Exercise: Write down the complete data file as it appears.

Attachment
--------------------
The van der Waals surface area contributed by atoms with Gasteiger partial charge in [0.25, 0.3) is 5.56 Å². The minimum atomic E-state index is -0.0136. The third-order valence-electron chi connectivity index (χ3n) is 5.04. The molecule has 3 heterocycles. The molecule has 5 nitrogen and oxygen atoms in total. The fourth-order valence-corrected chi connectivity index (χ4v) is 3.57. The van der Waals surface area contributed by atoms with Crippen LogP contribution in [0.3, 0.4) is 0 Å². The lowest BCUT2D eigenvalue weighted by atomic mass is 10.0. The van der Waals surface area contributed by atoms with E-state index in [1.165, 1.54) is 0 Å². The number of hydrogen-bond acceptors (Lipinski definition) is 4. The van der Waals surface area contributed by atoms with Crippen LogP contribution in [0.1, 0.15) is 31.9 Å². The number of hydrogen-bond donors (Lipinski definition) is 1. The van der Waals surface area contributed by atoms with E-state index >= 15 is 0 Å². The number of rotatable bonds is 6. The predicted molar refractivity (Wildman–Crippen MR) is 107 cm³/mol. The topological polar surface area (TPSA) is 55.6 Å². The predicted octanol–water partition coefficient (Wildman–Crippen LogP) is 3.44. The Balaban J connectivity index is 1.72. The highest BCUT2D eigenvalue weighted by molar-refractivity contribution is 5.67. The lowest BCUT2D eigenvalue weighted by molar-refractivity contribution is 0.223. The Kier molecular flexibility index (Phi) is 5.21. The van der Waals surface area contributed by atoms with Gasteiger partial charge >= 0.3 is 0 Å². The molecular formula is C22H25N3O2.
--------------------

The van der Waals surface area contributed by atoms with Gasteiger partial charge in [0.25, 0.3) is 5.56 Å². The minimum atomic E-state index is -0.0136. The third-order valence-electron chi connectivity index (χ3n) is 5.04. The molecule has 3 heterocycles. The molecule has 5 nitrogen and oxygen atoms in total. The fourth-order valence-corrected chi connectivity index (χ4v) is 3.57. The van der Waals surface area contributed by atoms with Crippen LogP contribution in [0.3, 0.4) is 0 Å². The lowest BCUT2D eigenvalue weighted by atomic mass is 10.0. The van der Waals surface area contributed by atoms with E-state index in [1.165, 1.54) is 0 Å². The number of hydrogen-bond acceptors (Lipinski definition) is 4. The van der Waals surface area contributed by atoms with Crippen LogP contribution in [0.1, 0.15) is 31.9 Å². The number of hydrogen-bond donors (Lipinski definition) is 1. The van der Waals surface area contributed by atoms with E-state index >= 15 is 0 Å². The number of rotatable bonds is 6. The predicted molar refractivity (Wildman–Crippen MR) is 107 cm³/mol. The topological polar surface area (TPSA) is 55.6 Å². The predicted octanol–water partition coefficient (Wildman–Crippen LogP) is 3.44. The Balaban J connectivity index is 1.72. The highest BCUT2D eigenvalue weighted by molar-refractivity contribution is 5.67. The lowest BCUT2D eigenvalue weighted by molar-refractivity contribution is 0.223. The Kier molecular flexibility index (Phi) is 5.21. The van der Waals surface area contributed by atoms with Gasteiger partial charge >= 0.3 is 0 Å². The molecular formula is C22H25N3O2.